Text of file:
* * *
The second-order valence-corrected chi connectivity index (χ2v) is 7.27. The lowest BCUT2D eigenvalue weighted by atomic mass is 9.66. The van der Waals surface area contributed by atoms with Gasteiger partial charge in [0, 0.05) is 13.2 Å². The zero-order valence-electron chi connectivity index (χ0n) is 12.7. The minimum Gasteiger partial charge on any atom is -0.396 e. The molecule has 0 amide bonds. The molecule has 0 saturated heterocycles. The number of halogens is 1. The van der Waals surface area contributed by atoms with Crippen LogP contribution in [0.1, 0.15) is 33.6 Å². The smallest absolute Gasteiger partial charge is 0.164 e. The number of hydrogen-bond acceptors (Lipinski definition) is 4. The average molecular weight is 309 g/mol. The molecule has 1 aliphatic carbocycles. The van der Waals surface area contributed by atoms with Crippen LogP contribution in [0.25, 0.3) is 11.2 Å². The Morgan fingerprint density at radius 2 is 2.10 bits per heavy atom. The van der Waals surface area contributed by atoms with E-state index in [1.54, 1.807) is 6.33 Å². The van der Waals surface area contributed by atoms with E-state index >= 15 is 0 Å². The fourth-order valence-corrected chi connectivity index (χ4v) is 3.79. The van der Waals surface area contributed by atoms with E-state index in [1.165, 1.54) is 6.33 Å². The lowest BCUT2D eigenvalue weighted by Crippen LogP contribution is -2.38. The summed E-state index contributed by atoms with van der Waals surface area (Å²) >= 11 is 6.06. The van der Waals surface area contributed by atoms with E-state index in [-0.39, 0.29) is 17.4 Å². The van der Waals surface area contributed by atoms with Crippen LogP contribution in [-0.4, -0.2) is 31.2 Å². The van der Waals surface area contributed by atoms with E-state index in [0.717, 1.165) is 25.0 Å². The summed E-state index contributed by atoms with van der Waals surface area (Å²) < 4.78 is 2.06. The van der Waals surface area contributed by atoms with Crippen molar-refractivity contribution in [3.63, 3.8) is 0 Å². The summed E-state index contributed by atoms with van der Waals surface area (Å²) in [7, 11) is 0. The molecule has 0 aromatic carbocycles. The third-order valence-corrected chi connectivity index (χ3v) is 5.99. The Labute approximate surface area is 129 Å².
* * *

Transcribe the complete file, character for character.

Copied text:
The second-order valence-corrected chi connectivity index (χ2v) is 7.27. The lowest BCUT2D eigenvalue weighted by atomic mass is 9.66. The van der Waals surface area contributed by atoms with Gasteiger partial charge in [0, 0.05) is 13.2 Å². The zero-order valence-electron chi connectivity index (χ0n) is 12.7. The minimum Gasteiger partial charge on any atom is -0.396 e. The molecule has 0 amide bonds. The molecule has 0 saturated heterocycles. The number of halogens is 1. The van der Waals surface area contributed by atoms with Crippen LogP contribution in [0.1, 0.15) is 33.6 Å². The smallest absolute Gasteiger partial charge is 0.164 e. The number of hydrogen-bond acceptors (Lipinski definition) is 4. The average molecular weight is 309 g/mol. The molecule has 1 aliphatic carbocycles. The van der Waals surface area contributed by atoms with Crippen LogP contribution in [0.25, 0.3) is 11.2 Å². The Morgan fingerprint density at radius 2 is 2.10 bits per heavy atom. The van der Waals surface area contributed by atoms with E-state index in [1.54, 1.807) is 6.33 Å². The van der Waals surface area contributed by atoms with E-state index >= 15 is 0 Å². The fourth-order valence-corrected chi connectivity index (χ4v) is 3.79. The van der Waals surface area contributed by atoms with E-state index in [1.165, 1.54) is 6.33 Å². The lowest BCUT2D eigenvalue weighted by Crippen LogP contribution is -2.38. The summed E-state index contributed by atoms with van der Waals surface area (Å²) >= 11 is 6.06. The van der Waals surface area contributed by atoms with E-state index in [-0.39, 0.29) is 17.4 Å². The van der Waals surface area contributed by atoms with Crippen LogP contribution in [-0.4, -0.2) is 31.2 Å². The van der Waals surface area contributed by atoms with E-state index in [0.717, 1.165) is 25.0 Å². The summed E-state index contributed by atoms with van der Waals surface area (Å²) < 4.78 is 2.06. The van der Waals surface area contributed by atoms with Crippen molar-refractivity contribution in [3.63, 3.8) is 0 Å². The summed E-state index contributed by atoms with van der Waals surface area (Å²) in [7, 11) is 0. The molecule has 0 aromatic carbocycles. The third-order valence-corrected chi connectivity index (χ3v) is 5.99. The Labute approximate surface area is 129 Å².